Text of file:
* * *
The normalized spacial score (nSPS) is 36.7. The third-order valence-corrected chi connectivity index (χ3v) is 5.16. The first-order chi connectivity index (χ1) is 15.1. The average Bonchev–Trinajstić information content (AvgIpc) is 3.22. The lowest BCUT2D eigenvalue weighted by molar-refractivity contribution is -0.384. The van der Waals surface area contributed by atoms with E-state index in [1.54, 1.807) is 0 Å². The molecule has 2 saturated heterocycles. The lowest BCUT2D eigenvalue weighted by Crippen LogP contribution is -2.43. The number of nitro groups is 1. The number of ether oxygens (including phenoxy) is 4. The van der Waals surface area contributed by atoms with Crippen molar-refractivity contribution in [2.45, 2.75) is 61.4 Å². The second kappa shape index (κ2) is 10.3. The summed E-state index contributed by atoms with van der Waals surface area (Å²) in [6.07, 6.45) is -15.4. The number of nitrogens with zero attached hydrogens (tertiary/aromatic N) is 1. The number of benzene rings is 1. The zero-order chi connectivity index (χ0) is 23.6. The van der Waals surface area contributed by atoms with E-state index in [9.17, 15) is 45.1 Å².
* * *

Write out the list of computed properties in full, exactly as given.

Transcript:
The normalized spacial score (nSPS) is 36.7. The third-order valence-corrected chi connectivity index (χ3v) is 5.16. The first-order chi connectivity index (χ1) is 15.1. The average Bonchev–Trinajstić information content (AvgIpc) is 3.22. The lowest BCUT2D eigenvalue weighted by molar-refractivity contribution is -0.384. The van der Waals surface area contributed by atoms with E-state index in [1.54, 1.807) is 0 Å². The molecule has 2 saturated heterocycles. The lowest BCUT2D eigenvalue weighted by Crippen LogP contribution is -2.43. The number of nitro groups is 1. The number of ether oxygens (including phenoxy) is 4. The van der Waals surface area contributed by atoms with Crippen molar-refractivity contribution in [2.45, 2.75) is 61.4 Å². The second kappa shape index (κ2) is 10.3. The summed E-state index contributed by atoms with van der Waals surface area (Å²) in [6.07, 6.45) is -15.4. The number of nitrogens with zero attached hydrogens (tertiary/aromatic N) is 1. The number of benzene rings is 1. The zero-order chi connectivity index (χ0) is 23.6. The van der Waals surface area contributed by atoms with E-state index in [9.17, 15) is 45.1 Å².